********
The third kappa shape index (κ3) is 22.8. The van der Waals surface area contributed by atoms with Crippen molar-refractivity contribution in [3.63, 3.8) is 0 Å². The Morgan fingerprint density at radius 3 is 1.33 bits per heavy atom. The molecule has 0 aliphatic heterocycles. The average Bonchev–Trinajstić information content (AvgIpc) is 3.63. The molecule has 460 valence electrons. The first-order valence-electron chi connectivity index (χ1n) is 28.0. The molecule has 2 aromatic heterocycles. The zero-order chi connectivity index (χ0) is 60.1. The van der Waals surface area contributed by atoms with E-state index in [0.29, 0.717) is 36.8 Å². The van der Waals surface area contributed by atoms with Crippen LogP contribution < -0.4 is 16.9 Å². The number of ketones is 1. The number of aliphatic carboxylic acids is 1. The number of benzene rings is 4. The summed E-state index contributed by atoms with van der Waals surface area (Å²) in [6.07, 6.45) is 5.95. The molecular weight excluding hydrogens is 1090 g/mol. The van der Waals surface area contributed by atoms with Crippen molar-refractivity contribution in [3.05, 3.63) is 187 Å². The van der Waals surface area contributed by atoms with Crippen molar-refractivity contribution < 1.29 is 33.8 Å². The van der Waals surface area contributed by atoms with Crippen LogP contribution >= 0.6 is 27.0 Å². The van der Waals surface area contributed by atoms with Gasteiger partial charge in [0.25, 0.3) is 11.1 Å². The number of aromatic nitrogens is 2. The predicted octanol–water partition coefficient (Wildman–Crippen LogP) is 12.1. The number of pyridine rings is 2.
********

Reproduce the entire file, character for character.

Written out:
The third kappa shape index (κ3) is 22.8. The van der Waals surface area contributed by atoms with Crippen molar-refractivity contribution in [3.63, 3.8) is 0 Å². The Morgan fingerprint density at radius 3 is 1.33 bits per heavy atom. The molecule has 0 aliphatic heterocycles. The average Bonchev–Trinajstić information content (AvgIpc) is 3.63. The molecule has 460 valence electrons. The first-order valence-electron chi connectivity index (χ1n) is 28.0. The molecule has 2 aromatic heterocycles. The zero-order chi connectivity index (χ0) is 60.1. The van der Waals surface area contributed by atoms with E-state index in [0.29, 0.717) is 36.8 Å². The van der Waals surface area contributed by atoms with Crippen LogP contribution < -0.4 is 16.9 Å². The number of ketones is 1. The number of aliphatic carboxylic acids is 1. The number of benzene rings is 4. The summed E-state index contributed by atoms with van der Waals surface area (Å²) in [6.07, 6.45) is 5.95. The molecular weight excluding hydrogens is 1090 g/mol. The van der Waals surface area contributed by atoms with Crippen molar-refractivity contribution in [3.05, 3.63) is 187 Å². The van der Waals surface area contributed by atoms with Crippen molar-refractivity contribution < 1.29 is 33.8 Å². The van der Waals surface area contributed by atoms with Crippen LogP contribution >= 0.6 is 27.0 Å². The van der Waals surface area contributed by atoms with Gasteiger partial charge in [0.25, 0.3) is 11.1 Å². The number of aromatic nitrogens is 2. The predicted octanol–water partition coefficient (Wildman–Crippen LogP) is 12.1. The number of pyridine rings is 2.